Rwanda: Understanding Palliative Care – Why a Mindset Change Is Needed to Address Gaps

What do you do when you are told that your loved one has a serious illness or condition that cannot be cured or leaves them with serious complications until death? For many families in Rwanda and the patients themselves, it is a huge dilemma.

Take an example of Emmanuel Nyandwi, who was involved in a road accident six years ago that broke his vertebrae and left his lower body paralysed and disabled.

Because of the life-threatening accident, Nyandwi spent a lot of time in the hospital on palliative care, and his family members slowly started abandoning him where he was hospitalised in Kibagabaga hospital. Before he knew it, he was all alone and dejected.

It is a reality many people who find themselves in Nyandwi’s situation and require palliative care have to endure, including those battling life threatening conditions such as advanced cancer, stroke, respiratory conditions and other Non-Communicable Diseases (NCDs).

For starters, palliative care is an interdisciplinary medical caregiving approach aimed at optimizing quality of life and mitigating suffering among people with serious, complex, and often terminal illnesses.

In most countries with advanced healthcare systems and resources, people like Nyandwi are normally placed in palliative care centres where they are accorded holistic care, not only to minimise the excruciating pain but also ensure that they minimise their suffering, at least as long as they are still alive.

According to the World Health Organisations (WHO), only 14 per cent of the people who require palliative care globally are able to access and a bigger percentage of these are in developed countries.

In Rwanda, palliative care centres are few and not-so-affordable for less privileged patients or families.

The Government of Rwanda has made tremendous progress over the past decade or so, integrating palliative care in the healthcare system and developing a policy that has eased access to the care and medicines needed. Nevertheless, challenges remain.

The biggest challenge so far is the lack of centres where palliative care can be offered, while those that exist are quite costly for ordinary citizens to afford. So far, home-based palliative care remains the easiest option, while hospitals like Kibagabaga continue to fill the gap but the demand for the service remains high.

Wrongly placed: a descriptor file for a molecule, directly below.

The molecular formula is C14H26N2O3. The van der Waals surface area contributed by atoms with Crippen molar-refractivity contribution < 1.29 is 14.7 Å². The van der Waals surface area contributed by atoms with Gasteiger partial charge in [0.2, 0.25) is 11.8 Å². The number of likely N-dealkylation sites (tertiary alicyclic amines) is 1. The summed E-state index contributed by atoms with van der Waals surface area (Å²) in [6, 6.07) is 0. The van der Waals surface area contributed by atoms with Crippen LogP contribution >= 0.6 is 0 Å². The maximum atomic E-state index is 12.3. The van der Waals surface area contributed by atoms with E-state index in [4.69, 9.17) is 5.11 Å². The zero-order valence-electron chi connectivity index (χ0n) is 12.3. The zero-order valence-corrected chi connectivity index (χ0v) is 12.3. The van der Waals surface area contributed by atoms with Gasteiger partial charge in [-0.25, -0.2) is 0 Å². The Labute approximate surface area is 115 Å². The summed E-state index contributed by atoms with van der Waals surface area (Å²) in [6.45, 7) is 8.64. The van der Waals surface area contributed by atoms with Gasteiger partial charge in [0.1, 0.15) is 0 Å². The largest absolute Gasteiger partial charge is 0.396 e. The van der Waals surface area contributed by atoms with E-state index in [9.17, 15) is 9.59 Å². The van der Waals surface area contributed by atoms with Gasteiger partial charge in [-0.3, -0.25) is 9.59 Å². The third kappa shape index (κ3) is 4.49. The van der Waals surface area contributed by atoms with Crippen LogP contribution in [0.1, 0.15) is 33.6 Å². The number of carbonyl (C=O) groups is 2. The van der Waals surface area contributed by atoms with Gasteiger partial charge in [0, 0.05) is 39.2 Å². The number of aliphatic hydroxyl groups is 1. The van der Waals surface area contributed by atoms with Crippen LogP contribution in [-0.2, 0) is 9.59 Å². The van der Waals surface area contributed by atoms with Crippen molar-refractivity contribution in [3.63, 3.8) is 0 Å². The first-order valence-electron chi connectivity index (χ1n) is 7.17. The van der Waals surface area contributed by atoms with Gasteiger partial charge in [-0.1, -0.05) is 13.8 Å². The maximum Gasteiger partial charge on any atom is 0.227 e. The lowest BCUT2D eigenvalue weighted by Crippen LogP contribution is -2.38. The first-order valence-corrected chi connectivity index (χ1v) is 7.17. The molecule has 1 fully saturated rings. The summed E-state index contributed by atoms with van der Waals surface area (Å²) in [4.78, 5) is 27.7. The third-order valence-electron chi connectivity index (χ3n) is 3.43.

With the burden of NCDs increasing in recent years, the demand for palliative care also increases, mainly due to late diagnosis, or lack thereof, with patients, especially in rural areas, discovering that they have a life-threatening condition a little too late.

That, coupled with other challenges such as lack of knowledge, stigma, poverty and stereotypes, complicates what is already a dire situation, leaving those who actually require the service in need. It is not clear how many patients in Rwanda require palliative care.

According to Dr Theoneste Maniragaba, Director of the Cancer Programme at Rwanda Biomedical Centre (RBC) and a physician at Rwanda Cancer Centre, no study has been done yet to show how many people need it, but going by the demand, the need for palliative care is real

“There is no study done from Rwanda to indicate the number of patients receiving palliative care. However, a 2020 Global Cancer Observatory (Global CAN) report estimated more that there are more than 6,000 patients who need pain management,” Maniragaba says.

To address these gaps, Maniragaba says that there is a need to strengthen the integration of palliative care at all health levels, including community and home palliative care, as well as improving access to pain relief, including oral morphine.

He stresses the need to integrate palliative care curriculum and specialization within medical and nursing schools so that more health workers dedicate their service to palliative care, which is more of a calling to physicians.

An expert’s view…

Nobody knows Rwanda’s journey towards achieving palliative care than Dr Christian Ntizimira, who has been at the forefront of integrating palliative and end-of-life care in the country’s healthcare service over the past 16 years.

A passionate advocate of palliative care, Ntizimira has played a critical role in advancing palliative care in Rwanda, a hitherto misunderstood concept, and contributed to implementing the national policy for palliative care at the community level.

Currently the Executive Director of the African Center for Research on End-of-Life Care (ACREOL), Ntizimira decided to focus on palliative care as an interdisciplinary specialty in 2008 when he was a medical doctor and later Director of Kibagabaga District Hospital in Gasabo District.

“My dream after medical school was not to be a palliative care physician. My dream was to be a surgeon because I really thought surgery was the best place for me to support patients and families,”

However, his dream would change during the five-year practice at the district hospital, which all medical students must undergo to understand the community they serve before fully practicing or specializing in a particular field.